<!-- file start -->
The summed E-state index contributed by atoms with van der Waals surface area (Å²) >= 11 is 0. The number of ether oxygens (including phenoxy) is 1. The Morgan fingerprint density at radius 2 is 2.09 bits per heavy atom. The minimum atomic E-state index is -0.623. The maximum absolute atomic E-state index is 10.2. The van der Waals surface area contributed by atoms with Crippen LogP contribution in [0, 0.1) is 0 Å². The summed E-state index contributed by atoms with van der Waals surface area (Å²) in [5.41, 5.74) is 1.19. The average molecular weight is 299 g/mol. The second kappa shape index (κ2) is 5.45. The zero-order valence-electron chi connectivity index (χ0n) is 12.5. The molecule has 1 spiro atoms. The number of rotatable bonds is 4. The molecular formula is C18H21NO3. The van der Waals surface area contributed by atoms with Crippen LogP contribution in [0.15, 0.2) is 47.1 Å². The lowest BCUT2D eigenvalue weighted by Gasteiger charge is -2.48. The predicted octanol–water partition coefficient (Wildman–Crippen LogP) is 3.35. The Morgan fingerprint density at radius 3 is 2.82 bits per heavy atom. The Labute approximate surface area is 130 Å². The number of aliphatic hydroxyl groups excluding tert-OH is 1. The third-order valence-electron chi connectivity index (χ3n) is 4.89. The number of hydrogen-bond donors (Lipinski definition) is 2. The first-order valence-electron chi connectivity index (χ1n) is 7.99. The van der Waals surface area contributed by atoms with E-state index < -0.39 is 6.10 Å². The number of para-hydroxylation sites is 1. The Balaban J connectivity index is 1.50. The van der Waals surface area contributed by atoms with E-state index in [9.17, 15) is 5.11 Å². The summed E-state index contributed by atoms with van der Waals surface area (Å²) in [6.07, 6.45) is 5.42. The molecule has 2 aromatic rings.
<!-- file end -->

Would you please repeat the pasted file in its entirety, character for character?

The summed E-state index contributed by atoms with van der Waals surface area (Å²) >= 11 is 0. The number of ether oxygens (including phenoxy) is 1. The Morgan fingerprint density at radius 2 is 2.09 bits per heavy atom. The minimum atomic E-state index is -0.623. The maximum absolute atomic E-state index is 10.2. The van der Waals surface area contributed by atoms with Crippen LogP contribution in [0, 0.1) is 0 Å². The summed E-state index contributed by atoms with van der Waals surface area (Å²) in [5.41, 5.74) is 1.19. The average molecular weight is 299 g/mol. The second kappa shape index (κ2) is 5.45. The zero-order valence-electron chi connectivity index (χ0n) is 12.5. The molecule has 1 spiro atoms. The number of rotatable bonds is 4. The molecular formula is C18H21NO3. The van der Waals surface area contributed by atoms with Crippen LogP contribution in [0.15, 0.2) is 47.1 Å². The lowest BCUT2D eigenvalue weighted by Gasteiger charge is -2.48. The predicted octanol–water partition coefficient (Wildman–Crippen LogP) is 3.35. The Morgan fingerprint density at radius 3 is 2.82 bits per heavy atom. The Labute approximate surface area is 130 Å². The number of aliphatic hydroxyl groups excluding tert-OH is 1. The third-order valence-electron chi connectivity index (χ3n) is 4.89. The number of hydrogen-bond donors (Lipinski definition) is 2. The first-order valence-electron chi connectivity index (χ1n) is 7.99. The van der Waals surface area contributed by atoms with E-state index < -0.39 is 6.10 Å². The number of para-hydroxylation sites is 1. The Balaban J connectivity index is 1.50. The van der Waals surface area contributed by atoms with E-state index in [9.17, 15) is 5.11 Å². The summed E-state index contributed by atoms with van der Waals surface area (Å²) in [6.07, 6.45) is 5.42. The molecule has 2 aromatic rings.